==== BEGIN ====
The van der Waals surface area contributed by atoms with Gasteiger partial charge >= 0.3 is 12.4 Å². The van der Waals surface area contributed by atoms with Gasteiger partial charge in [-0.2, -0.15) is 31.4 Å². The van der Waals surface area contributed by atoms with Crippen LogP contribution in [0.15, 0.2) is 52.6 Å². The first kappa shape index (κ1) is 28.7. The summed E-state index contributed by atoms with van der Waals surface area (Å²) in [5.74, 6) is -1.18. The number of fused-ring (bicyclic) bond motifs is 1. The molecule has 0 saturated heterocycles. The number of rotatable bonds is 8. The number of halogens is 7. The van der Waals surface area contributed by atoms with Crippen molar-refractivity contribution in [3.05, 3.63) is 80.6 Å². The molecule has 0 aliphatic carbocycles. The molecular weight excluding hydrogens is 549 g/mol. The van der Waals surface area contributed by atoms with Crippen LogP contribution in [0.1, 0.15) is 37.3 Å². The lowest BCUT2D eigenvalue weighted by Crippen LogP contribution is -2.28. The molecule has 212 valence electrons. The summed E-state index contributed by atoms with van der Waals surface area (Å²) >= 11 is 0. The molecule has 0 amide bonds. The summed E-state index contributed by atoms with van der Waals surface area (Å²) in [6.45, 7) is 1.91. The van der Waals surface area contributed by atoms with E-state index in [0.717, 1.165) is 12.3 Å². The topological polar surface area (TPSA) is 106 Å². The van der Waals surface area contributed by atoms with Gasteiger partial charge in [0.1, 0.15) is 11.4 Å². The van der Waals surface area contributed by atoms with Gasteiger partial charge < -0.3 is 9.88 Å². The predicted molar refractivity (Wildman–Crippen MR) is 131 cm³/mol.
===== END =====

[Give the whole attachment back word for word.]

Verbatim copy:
The van der Waals surface area contributed by atoms with Gasteiger partial charge >= 0.3 is 12.4 Å². The van der Waals surface area contributed by atoms with Gasteiger partial charge in [-0.2, -0.15) is 31.4 Å². The van der Waals surface area contributed by atoms with Crippen LogP contribution in [0.15, 0.2) is 52.6 Å². The first kappa shape index (κ1) is 28.7. The summed E-state index contributed by atoms with van der Waals surface area (Å²) in [5.74, 6) is -1.18. The number of fused-ring (bicyclic) bond motifs is 1. The molecule has 0 saturated heterocycles. The number of rotatable bonds is 8. The number of halogens is 7. The van der Waals surface area contributed by atoms with Crippen molar-refractivity contribution in [3.05, 3.63) is 80.6 Å². The molecule has 0 aliphatic carbocycles. The molecular weight excluding hydrogens is 549 g/mol. The van der Waals surface area contributed by atoms with Crippen LogP contribution in [0.1, 0.15) is 37.3 Å². The lowest BCUT2D eigenvalue weighted by Crippen LogP contribution is -2.28. The molecule has 212 valence electrons. The summed E-state index contributed by atoms with van der Waals surface area (Å²) >= 11 is 0. The molecule has 0 amide bonds. The summed E-state index contributed by atoms with van der Waals surface area (Å²) in [6.45, 7) is 1.91. The van der Waals surface area contributed by atoms with E-state index in [0.717, 1.165) is 12.3 Å². The topological polar surface area (TPSA) is 106 Å². The van der Waals surface area contributed by atoms with Gasteiger partial charge in [0.1, 0.15) is 11.4 Å². The van der Waals surface area contributed by atoms with Gasteiger partial charge < -0.3 is 9.88 Å². The predicted molar refractivity (Wildman–Crippen MR) is 131 cm³/mol.